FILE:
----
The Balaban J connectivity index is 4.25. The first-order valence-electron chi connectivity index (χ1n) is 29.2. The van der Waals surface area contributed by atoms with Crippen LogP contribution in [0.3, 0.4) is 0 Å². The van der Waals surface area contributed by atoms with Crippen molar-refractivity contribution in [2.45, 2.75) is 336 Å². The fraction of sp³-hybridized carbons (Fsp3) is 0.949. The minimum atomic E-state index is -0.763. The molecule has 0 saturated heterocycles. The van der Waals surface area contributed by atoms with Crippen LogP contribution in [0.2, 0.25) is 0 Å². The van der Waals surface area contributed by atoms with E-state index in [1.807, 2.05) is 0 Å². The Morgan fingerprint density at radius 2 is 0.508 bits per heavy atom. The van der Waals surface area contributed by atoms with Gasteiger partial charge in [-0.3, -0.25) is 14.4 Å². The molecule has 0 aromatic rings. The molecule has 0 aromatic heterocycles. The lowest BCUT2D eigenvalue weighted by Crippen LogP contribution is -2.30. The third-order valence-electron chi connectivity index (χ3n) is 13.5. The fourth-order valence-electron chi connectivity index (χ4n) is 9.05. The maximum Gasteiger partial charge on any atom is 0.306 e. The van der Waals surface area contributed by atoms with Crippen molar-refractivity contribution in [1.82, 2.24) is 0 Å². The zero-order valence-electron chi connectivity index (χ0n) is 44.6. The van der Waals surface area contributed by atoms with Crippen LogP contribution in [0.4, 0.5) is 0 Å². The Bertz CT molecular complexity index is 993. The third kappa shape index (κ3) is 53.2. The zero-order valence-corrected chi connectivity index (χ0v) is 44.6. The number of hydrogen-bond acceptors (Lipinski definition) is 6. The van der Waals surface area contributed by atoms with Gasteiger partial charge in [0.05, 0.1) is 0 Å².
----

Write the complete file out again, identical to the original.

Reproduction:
The Balaban J connectivity index is 4.25. The first-order valence-electron chi connectivity index (χ1n) is 29.2. The van der Waals surface area contributed by atoms with Crippen LogP contribution in [0.3, 0.4) is 0 Å². The van der Waals surface area contributed by atoms with Crippen molar-refractivity contribution in [2.45, 2.75) is 336 Å². The fraction of sp³-hybridized carbons (Fsp3) is 0.949. The minimum atomic E-state index is -0.763. The molecule has 0 saturated heterocycles. The van der Waals surface area contributed by atoms with Crippen LogP contribution in [0.2, 0.25) is 0 Å². The van der Waals surface area contributed by atoms with E-state index in [1.807, 2.05) is 0 Å². The Morgan fingerprint density at radius 2 is 0.508 bits per heavy atom. The van der Waals surface area contributed by atoms with Gasteiger partial charge in [-0.3, -0.25) is 14.4 Å². The molecule has 0 aromatic rings. The molecule has 0 aromatic heterocycles. The lowest BCUT2D eigenvalue weighted by Crippen LogP contribution is -2.30. The third-order valence-electron chi connectivity index (χ3n) is 13.5. The fourth-order valence-electron chi connectivity index (χ4n) is 9.05. The maximum Gasteiger partial charge on any atom is 0.306 e. The van der Waals surface area contributed by atoms with Crippen molar-refractivity contribution in [1.82, 2.24) is 0 Å². The zero-order valence-electron chi connectivity index (χ0n) is 44.6. The van der Waals surface area contributed by atoms with Crippen LogP contribution in [0.4, 0.5) is 0 Å². The Bertz CT molecular complexity index is 993. The third kappa shape index (κ3) is 53.2. The zero-order valence-corrected chi connectivity index (χ0v) is 44.6. The number of hydrogen-bond acceptors (Lipinski definition) is 6. The van der Waals surface area contributed by atoms with Gasteiger partial charge in [0.05, 0.1) is 0 Å².